So how about it? Let’s talk about Elementary.

Elementary tells the story of Sherlock Holmes (Johnny Lee Miller), a brilliant consulting detective from London. Holmes has recently moved to New York City, after completing rehab for an uncontrollable addiction that he fell into after some unspecified incident involving a woman. His wealthy father allows him to live in a cushy New York brownstone, but only on the condition that he live with a “sober companion” for six weeks. This companion will accompany him at all times, easing his transition into sober life. The companion is Joan Watson (Lucy Liu), a former surgeon who is haunted by a patient whom she accidentally killed on the table. Together, they assist NYPD Captain Gregson and Detective Hill in solving complicated crimes.

I’ll start, in the interest of fairness, with the bad—or at least, with the not-as-good, since there’s very little that’s outright bad about the show. Elementary isn’t breaking any genres, here. It’s a crime procedural. It’s a good crime procedural, one that understands its genre and cares about its characters, but that’s still what it is. It’s not aiming to redefine Sherlock Holmes for you, or to redefine procedurals for you. It’s aiming, as far as I can see, to tell a good story well, and to explore some unexplored aspects of the psyches of two of literature’s great characters. The mysteries aren’t terribly plausible, but in this, at least, Elementary has a leg up on the other shows in its genre—Sherlock Holmes mysteries are supposed to be outré and complicated. What a shame it would be for a brilliant detective to solve a boring mystery. On the other hand, the mysteries also aren’t particularly hard for the viewer to solve, so if what you’re really here for is an ingenious puzzle plot (is that what you’re here for?) you’d be better served elsewhere. I hear Agatha Christie’s good, if you can find one you haven’t been spoiled for. (I joke. Of course I’ve read Agatha Christie.)

Enough with the bad-ish. On to the good!

I tend to judge Sherlock Holmes adaptations by their Watsons, and I think Elementary made several smart choices with theirs. The first was casting Lucy Liu. Miller and Liu have excellent – but Platonic – chemistry, and Liu is more than capable of portraying shades of characterization. There have only been two episodes so far, so some things are up in the air, but in Liu’s hands, Watson definitely has the potential to be a complex, interesting character.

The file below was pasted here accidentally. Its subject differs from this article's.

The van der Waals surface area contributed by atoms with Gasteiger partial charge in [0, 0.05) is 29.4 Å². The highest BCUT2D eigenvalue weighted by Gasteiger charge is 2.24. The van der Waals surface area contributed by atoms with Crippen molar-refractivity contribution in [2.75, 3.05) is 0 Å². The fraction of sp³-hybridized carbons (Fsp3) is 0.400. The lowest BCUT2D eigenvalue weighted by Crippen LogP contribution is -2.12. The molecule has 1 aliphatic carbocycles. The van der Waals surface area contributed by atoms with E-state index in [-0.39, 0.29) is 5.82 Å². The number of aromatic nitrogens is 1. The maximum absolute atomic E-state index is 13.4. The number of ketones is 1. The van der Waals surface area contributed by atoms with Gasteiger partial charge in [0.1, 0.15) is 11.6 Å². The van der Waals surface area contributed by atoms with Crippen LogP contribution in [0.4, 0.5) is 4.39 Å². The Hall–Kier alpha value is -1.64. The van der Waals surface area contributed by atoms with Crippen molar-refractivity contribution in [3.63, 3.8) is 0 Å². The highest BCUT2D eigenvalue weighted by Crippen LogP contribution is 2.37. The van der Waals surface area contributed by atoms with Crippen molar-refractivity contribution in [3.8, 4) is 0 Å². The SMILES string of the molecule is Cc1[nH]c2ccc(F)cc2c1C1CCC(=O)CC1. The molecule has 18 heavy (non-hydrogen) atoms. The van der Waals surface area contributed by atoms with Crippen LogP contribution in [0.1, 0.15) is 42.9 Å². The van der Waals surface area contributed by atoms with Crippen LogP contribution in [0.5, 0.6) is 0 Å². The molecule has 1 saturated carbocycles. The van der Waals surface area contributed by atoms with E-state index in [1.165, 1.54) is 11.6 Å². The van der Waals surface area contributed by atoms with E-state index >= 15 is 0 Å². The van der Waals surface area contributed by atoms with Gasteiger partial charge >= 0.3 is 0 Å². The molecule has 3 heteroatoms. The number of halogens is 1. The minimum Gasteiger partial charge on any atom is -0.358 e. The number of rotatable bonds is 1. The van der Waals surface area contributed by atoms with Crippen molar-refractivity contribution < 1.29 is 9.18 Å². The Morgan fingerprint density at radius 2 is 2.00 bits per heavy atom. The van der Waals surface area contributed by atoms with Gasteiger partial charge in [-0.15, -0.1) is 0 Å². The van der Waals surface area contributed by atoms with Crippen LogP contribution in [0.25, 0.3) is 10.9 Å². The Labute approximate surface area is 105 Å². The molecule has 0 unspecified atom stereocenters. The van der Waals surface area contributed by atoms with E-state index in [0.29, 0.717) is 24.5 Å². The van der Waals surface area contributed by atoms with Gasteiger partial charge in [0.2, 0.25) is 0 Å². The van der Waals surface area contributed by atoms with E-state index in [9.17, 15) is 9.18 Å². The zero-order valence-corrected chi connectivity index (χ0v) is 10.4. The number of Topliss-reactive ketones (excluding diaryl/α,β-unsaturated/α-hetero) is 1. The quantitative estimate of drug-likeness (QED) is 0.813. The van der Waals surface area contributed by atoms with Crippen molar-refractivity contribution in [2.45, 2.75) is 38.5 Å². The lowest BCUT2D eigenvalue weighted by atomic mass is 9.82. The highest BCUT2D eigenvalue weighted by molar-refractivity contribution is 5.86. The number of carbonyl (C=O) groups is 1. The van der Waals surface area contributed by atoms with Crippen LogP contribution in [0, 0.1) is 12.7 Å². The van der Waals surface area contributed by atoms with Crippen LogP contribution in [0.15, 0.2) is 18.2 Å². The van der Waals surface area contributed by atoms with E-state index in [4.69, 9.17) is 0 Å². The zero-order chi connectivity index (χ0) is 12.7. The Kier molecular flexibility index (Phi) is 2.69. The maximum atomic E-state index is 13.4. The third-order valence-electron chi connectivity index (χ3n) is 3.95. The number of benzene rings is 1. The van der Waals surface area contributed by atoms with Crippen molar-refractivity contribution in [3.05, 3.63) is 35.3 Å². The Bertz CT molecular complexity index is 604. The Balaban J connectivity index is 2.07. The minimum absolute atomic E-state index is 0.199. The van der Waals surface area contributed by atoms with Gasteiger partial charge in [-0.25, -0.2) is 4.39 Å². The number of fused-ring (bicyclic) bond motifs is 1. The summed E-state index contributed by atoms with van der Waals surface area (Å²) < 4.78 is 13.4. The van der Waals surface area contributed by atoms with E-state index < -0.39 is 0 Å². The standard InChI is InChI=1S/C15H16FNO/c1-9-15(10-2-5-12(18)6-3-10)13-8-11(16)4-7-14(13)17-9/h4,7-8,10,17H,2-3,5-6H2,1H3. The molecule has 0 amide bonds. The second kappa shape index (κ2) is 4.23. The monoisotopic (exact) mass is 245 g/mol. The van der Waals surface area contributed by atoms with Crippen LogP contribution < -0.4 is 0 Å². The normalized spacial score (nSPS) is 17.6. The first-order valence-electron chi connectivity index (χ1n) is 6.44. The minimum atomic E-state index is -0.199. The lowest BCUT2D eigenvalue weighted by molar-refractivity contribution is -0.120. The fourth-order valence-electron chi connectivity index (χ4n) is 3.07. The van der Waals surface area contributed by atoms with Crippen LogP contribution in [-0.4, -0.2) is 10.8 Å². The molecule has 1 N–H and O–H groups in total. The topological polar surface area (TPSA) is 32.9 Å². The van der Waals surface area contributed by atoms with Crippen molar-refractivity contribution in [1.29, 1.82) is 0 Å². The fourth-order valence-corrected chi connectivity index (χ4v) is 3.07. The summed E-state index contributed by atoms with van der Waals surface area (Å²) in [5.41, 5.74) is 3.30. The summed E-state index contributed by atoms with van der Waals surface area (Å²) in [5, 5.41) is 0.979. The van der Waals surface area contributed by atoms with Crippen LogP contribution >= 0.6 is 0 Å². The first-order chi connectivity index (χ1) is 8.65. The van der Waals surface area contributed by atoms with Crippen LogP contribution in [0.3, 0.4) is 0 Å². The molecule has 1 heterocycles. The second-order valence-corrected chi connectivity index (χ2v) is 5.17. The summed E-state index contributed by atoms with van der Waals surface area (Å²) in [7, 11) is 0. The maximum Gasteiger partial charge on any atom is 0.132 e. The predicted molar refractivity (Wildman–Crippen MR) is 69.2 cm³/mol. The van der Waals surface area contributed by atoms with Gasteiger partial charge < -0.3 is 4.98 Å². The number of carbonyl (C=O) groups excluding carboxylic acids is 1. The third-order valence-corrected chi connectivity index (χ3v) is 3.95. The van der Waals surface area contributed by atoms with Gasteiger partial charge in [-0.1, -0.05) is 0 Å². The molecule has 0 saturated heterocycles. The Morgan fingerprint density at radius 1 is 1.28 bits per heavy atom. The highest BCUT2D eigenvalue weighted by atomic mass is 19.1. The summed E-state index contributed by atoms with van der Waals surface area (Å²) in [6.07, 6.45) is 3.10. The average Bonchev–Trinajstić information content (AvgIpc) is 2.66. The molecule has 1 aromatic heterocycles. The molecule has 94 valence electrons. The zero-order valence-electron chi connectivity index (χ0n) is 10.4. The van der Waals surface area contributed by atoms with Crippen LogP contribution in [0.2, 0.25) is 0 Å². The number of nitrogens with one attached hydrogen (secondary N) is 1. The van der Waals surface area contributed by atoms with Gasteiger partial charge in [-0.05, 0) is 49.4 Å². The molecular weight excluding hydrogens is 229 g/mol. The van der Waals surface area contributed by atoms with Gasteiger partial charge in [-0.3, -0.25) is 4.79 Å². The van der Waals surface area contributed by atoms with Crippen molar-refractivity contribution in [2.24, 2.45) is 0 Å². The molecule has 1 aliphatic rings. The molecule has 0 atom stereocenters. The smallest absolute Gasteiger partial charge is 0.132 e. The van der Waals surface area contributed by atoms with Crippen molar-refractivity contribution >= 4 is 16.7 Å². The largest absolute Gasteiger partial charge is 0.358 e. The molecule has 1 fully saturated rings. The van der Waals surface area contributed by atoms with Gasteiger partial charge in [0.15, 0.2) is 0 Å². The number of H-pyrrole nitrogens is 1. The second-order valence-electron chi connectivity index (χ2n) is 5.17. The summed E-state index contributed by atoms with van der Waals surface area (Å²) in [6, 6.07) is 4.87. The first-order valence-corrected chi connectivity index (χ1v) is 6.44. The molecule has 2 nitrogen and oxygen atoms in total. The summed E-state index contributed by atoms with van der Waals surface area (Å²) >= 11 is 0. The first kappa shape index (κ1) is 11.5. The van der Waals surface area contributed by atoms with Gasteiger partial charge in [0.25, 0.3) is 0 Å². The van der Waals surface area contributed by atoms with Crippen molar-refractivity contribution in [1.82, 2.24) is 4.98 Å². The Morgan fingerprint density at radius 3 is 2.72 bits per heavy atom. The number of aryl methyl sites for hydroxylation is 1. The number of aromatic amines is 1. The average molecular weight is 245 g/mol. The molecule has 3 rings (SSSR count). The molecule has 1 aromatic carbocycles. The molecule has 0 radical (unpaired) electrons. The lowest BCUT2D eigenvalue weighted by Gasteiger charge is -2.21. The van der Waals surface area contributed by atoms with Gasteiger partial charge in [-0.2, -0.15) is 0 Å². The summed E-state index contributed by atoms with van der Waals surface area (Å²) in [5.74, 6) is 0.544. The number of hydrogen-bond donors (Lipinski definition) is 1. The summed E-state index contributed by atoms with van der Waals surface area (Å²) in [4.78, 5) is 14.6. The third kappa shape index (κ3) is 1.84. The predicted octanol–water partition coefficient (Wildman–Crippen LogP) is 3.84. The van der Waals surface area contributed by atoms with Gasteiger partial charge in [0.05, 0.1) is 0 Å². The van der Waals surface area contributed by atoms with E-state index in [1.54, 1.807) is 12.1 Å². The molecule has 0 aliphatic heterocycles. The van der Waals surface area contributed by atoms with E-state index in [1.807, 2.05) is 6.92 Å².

But a well-acted, well-rounded Watson with good chemistry with Holmes is nothing new, is it? And we’re not aiming for good here, we’re aiming for new. So let’s talk about the new choices that Elementary has made with Watson.

Well, for one thing, they gave her a past. Watson has a tendency to turn into a cipher in Holmes adaptations – unsurprisingly, considering he’s kind of a cipher in the original. We meet his wife/wives (oh, the torture that is trying to tell Watson’s wives apart) and we vaguely know that he has a medical practice, but he doesn’t really get a background. He’s there to talk about Holmes. He doesn’t need a background.

Elementary’s Watson, though, has a history. She has parents—we hear about them and see their picture in the pilot episode—and an ex-boyfriend who is still a friend. She has a huge, haunting regret, in the form of a patient she let die. She has a life. She has a story, and some of it is completely unrelated to Sherlock Holmes. Now tell me: Is that true of Sherlock’s John Watson? (Okay, I’ll answer that one for you. It’s not true of Sherlock’s Watson. That is, in fact, the point of that version of Watson: Sherlock made his life better, and gave it purpose and meaning again after he lost all of that meaning upon coming back from the war, so he’s willing to trade everything else in his life in order to keep his relationship with Sherlock.)

The other new thing that Elementary did—and this one is really new, as opposed to “different from Sherlock”—is tethering Watson to Sherlock with a job. Sherlock Holmes is such an abrasive character, at least in most adaptations (he’s much less so in some of the original stories, although that aspect of his characterization hops around a lot) that one of the big questions that writers have to answer about Watson is why he stays with Sherlock at all. Elementary solved that one neatly, and it gives them room to play. In Elementary, Watson and Sherlock don’t have to like each other. They can fight. They can also talk to each other in ways that other Watsons and Sherlock’s can’t—there’s an element of the therapist/client relationship there, so they can get away with a little psychoanalyzing. The other big question Sherlock Holmes adapters have to answer is the question of why Sherlock latches on to Watson, when he has little use for most of the rest of the world. The “sober companion” thing takes care of that, as well.

Moving on from Watson—as much as any discussion of Sherlock Holmes can ever move on from Watson—to the other nice (and new!) things about Elementary. As you might imagine, it’s a much looser adaptation than usual; it’s somewhere in between House and Sherlock. Certainly, though, it’s closer in spirit to the original stories than the 2009 movie, much as I loved that movie (and its Watson!). The mysteries are entirely original, but they definitely retain a Holmesian flavor. (It’s hard to describe what about them makes them feel like Conan Doyle plots, but they do.)

But it’s not entirely loose. Elementary’s Holmes and Watson are recognizable as versions of the original characters. They even get some of the same moments that Holmes and Watson get in the original stories—the moments are just achieved very differently.